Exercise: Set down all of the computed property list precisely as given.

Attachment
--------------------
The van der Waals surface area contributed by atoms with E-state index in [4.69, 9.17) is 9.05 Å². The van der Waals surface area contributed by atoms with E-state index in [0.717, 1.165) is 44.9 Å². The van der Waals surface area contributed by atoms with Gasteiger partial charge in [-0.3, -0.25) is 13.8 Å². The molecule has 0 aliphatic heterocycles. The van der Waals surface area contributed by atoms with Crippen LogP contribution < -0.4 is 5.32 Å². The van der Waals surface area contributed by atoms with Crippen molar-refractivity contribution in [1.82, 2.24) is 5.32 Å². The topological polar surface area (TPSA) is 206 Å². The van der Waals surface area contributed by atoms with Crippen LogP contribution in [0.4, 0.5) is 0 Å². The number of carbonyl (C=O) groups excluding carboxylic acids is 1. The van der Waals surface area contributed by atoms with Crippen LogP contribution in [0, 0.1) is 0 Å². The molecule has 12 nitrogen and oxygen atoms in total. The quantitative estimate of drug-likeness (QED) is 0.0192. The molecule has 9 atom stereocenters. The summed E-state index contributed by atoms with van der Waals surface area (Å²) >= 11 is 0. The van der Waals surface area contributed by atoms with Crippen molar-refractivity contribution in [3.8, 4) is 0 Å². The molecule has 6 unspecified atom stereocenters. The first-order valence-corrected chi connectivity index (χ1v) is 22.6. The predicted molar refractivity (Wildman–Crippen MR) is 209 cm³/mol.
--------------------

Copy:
The van der Waals surface area contributed by atoms with E-state index in [4.69, 9.17) is 9.05 Å². The van der Waals surface area contributed by atoms with E-state index in [0.717, 1.165) is 44.9 Å². The van der Waals surface area contributed by atoms with Gasteiger partial charge in [-0.3, -0.25) is 13.8 Å². The molecule has 0 aliphatic heterocycles. The van der Waals surface area contributed by atoms with Crippen LogP contribution < -0.4 is 5.32 Å². The van der Waals surface area contributed by atoms with Crippen molar-refractivity contribution in [1.82, 2.24) is 5.32 Å². The topological polar surface area (TPSA) is 206 Å². The van der Waals surface area contributed by atoms with Crippen LogP contribution in [0.4, 0.5) is 0 Å². The number of carbonyl (C=O) groups excluding carboxylic acids is 1. The van der Waals surface area contributed by atoms with Crippen LogP contribution in [0, 0.1) is 0 Å². The molecule has 12 nitrogen and oxygen atoms in total. The quantitative estimate of drug-likeness (QED) is 0.0192. The molecule has 9 atom stereocenters. The summed E-state index contributed by atoms with van der Waals surface area (Å²) >= 11 is 0. The van der Waals surface area contributed by atoms with Crippen molar-refractivity contribution in [3.8, 4) is 0 Å². The molecule has 6 unspecified atom stereocenters. The first-order valence-corrected chi connectivity index (χ1v) is 22.6. The predicted molar refractivity (Wildman–Crippen MR) is 209 cm³/mol.